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poetry

Quite recently Hermès announced that nose Christine Nagel would be joining Jean-Claude Ellena as new nose to create new fragrances together for this legendary luxury brand. It was interesting news for many reasons. One is that Jean-Claude Ellena has been alone in his role for a long time (a decade) and it is hard to distinguish what is Hermès and what is master Ellena in an Hermès fragrance. Each fragrance is permeated by his artistry and endless choices down to the most detailed detail. Some were surprised by the choice. I am not familiar enough with Christine Nagels character as a nose to say anything about it other than that it is obvious that taking in a new nose to work with Ellena at Hermès must be a very particular process since everything about this brand is an homage to detail and perfection. So I am curious to discover what this new phase will bring and what Christine Nagel will bring to it. She is the nose behind many Jo Malone fragrances and Narcisco Rodriguez For Her so not at all a typical French haute parfumerie artist but more contemporary in her style.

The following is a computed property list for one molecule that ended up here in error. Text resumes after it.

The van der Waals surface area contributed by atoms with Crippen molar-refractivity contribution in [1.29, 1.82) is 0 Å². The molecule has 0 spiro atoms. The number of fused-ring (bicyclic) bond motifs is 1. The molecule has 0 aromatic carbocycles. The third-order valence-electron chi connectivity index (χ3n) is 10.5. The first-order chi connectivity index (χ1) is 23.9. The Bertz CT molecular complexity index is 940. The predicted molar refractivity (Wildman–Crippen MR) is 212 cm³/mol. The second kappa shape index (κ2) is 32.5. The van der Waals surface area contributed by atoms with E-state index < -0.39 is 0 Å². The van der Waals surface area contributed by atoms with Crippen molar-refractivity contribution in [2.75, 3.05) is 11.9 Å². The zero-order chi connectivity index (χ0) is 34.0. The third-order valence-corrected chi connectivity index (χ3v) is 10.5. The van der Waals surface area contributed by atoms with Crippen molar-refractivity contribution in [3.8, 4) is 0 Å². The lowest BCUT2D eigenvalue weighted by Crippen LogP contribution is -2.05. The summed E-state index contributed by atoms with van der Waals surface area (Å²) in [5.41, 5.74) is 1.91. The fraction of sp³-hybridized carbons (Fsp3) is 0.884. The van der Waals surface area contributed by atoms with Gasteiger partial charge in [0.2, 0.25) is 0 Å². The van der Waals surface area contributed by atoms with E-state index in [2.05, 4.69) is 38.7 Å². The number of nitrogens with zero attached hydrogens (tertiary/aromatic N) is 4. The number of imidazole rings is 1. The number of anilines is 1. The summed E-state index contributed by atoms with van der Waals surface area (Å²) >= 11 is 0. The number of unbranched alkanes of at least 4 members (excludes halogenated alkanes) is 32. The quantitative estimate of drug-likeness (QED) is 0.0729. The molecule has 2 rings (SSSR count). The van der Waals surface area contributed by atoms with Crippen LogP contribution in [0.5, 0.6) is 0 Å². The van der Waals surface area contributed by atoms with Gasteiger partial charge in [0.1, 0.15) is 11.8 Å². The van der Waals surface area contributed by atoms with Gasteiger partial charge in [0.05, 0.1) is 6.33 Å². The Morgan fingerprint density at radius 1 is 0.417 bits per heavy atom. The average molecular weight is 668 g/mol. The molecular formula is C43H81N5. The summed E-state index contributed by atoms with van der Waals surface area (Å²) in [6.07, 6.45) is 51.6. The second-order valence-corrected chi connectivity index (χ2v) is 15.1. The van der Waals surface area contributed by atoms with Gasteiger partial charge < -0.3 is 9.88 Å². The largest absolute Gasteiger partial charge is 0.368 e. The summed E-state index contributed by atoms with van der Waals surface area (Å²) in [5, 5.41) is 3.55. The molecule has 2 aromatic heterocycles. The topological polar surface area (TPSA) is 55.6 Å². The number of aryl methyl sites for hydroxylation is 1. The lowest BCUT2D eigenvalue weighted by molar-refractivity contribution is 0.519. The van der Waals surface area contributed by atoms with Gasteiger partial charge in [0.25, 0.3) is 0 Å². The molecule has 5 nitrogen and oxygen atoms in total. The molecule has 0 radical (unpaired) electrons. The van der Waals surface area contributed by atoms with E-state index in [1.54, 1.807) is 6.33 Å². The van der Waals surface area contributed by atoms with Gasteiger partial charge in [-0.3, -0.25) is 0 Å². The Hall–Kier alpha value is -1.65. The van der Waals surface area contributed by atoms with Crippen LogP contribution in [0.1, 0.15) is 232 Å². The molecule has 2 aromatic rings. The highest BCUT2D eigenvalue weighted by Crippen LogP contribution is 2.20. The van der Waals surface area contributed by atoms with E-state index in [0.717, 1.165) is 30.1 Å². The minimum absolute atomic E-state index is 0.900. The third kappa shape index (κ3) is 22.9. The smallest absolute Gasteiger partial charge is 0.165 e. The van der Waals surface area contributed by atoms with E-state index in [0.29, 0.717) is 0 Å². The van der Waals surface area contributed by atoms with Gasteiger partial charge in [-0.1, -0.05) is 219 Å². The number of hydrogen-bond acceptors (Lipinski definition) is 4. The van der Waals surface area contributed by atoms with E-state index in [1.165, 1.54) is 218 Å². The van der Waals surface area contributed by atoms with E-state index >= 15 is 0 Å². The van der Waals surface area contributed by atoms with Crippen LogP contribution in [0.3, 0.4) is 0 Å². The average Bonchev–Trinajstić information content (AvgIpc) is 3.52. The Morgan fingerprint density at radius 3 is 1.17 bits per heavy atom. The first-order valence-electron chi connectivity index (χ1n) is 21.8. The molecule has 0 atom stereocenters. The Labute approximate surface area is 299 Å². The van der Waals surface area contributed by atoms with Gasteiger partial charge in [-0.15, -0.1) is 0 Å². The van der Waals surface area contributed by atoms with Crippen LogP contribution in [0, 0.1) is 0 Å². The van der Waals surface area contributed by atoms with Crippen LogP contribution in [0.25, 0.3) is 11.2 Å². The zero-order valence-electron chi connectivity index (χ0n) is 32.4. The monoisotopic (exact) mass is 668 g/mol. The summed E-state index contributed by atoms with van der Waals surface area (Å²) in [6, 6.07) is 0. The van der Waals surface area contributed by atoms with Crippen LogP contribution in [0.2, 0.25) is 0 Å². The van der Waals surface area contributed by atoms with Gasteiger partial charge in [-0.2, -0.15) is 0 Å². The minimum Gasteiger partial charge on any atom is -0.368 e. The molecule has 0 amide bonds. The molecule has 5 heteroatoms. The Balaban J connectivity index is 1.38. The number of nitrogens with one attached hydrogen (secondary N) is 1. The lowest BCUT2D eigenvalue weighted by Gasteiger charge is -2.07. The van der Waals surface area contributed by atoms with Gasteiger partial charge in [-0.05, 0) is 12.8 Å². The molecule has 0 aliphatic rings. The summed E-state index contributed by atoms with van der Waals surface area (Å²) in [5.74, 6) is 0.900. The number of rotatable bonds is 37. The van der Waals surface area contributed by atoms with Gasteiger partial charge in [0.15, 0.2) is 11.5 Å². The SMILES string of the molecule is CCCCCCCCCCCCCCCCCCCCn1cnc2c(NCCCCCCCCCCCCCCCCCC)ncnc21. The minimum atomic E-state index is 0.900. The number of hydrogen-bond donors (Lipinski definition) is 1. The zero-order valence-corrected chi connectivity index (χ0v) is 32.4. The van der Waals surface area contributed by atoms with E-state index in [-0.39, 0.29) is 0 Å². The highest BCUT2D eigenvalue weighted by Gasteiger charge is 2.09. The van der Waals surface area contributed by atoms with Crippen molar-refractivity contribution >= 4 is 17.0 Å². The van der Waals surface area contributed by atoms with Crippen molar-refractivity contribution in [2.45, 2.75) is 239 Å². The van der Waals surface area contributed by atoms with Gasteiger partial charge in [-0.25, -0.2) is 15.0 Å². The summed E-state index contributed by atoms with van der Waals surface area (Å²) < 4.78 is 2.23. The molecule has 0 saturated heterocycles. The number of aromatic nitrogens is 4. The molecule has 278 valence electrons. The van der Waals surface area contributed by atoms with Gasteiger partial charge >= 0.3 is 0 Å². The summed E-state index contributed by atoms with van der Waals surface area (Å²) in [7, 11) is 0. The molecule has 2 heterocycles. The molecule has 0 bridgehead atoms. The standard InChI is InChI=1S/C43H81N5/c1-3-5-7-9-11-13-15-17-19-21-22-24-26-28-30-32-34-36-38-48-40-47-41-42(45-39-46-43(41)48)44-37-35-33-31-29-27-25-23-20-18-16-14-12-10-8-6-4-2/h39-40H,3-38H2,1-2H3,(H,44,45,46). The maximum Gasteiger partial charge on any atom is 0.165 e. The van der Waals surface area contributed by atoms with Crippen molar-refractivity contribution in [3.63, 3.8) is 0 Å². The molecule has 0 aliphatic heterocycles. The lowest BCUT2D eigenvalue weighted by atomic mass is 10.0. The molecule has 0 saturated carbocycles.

Photo of Ellena and Nagel in The Cut.

Photo of Ellena and Nagel in The Cut.

The Cut recently did an interview with the new nose team that includes some really interesting statements. Direct and art-focused, just like the fragrances that monsieur Ellena makes.

I do recommend you to read the interview but let me share some highlights. The description of their collaboration is something many creative professionals can relate to and be inspired by. It’s great to hear a master such as Ellena describe their differences as an asset and then their generous way of working as a strength of their team work. They describe progressing together and surprising each other.